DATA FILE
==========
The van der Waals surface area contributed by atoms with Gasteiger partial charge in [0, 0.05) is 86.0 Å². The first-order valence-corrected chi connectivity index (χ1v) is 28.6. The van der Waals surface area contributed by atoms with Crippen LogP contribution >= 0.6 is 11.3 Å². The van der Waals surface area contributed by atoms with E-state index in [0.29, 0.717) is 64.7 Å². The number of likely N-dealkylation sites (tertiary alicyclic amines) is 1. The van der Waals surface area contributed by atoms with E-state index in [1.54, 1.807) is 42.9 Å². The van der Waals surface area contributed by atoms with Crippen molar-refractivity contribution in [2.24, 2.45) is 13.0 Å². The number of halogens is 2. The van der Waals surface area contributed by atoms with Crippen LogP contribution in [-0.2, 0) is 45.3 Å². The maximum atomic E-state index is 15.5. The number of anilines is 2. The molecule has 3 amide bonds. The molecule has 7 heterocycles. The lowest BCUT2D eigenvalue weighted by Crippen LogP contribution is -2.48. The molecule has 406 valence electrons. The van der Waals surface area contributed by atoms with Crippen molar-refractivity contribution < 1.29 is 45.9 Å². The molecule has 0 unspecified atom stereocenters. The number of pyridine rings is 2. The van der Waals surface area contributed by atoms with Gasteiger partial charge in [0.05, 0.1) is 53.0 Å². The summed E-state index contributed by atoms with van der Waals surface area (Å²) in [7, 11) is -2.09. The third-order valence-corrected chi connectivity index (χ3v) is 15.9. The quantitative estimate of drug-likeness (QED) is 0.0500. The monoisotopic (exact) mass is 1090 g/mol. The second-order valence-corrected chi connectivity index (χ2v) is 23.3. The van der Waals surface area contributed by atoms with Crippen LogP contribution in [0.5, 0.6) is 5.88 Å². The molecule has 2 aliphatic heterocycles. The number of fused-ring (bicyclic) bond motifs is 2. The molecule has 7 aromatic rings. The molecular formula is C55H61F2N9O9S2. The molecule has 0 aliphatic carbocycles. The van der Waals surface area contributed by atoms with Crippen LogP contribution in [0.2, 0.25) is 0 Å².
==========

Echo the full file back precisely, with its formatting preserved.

The van der Waals surface area contributed by atoms with Gasteiger partial charge in [0, 0.05) is 86.0 Å². The first-order valence-corrected chi connectivity index (χ1v) is 28.6. The van der Waals surface area contributed by atoms with Crippen LogP contribution >= 0.6 is 11.3 Å². The van der Waals surface area contributed by atoms with E-state index in [0.29, 0.717) is 64.7 Å². The number of likely N-dealkylation sites (tertiary alicyclic amines) is 1. The van der Waals surface area contributed by atoms with E-state index in [1.54, 1.807) is 42.9 Å². The van der Waals surface area contributed by atoms with Crippen molar-refractivity contribution in [2.24, 2.45) is 13.0 Å². The number of halogens is 2. The van der Waals surface area contributed by atoms with Crippen LogP contribution in [-0.2, 0) is 45.3 Å². The maximum atomic E-state index is 15.5. The number of anilines is 2. The molecule has 3 amide bonds. The molecule has 7 heterocycles. The lowest BCUT2D eigenvalue weighted by Crippen LogP contribution is -2.48. The molecule has 406 valence electrons. The van der Waals surface area contributed by atoms with Crippen molar-refractivity contribution < 1.29 is 45.9 Å². The molecule has 0 unspecified atom stereocenters. The number of pyridine rings is 2. The van der Waals surface area contributed by atoms with Gasteiger partial charge in [0.05, 0.1) is 53.0 Å². The summed E-state index contributed by atoms with van der Waals surface area (Å²) in [7, 11) is -2.09. The third-order valence-corrected chi connectivity index (χ3v) is 15.9. The quantitative estimate of drug-likeness (QED) is 0.0500. The monoisotopic (exact) mass is 1090 g/mol. The second-order valence-corrected chi connectivity index (χ2v) is 23.3. The van der Waals surface area contributed by atoms with Crippen LogP contribution in [0.5, 0.6) is 5.88 Å². The molecule has 2 aliphatic heterocycles. The number of fused-ring (bicyclic) bond motifs is 2. The molecule has 7 aromatic rings. The molecular formula is C55H61F2N9O9S2. The molecule has 0 aliphatic carbocycles. The van der Waals surface area contributed by atoms with Crippen LogP contribution in [0.2, 0.25) is 0 Å².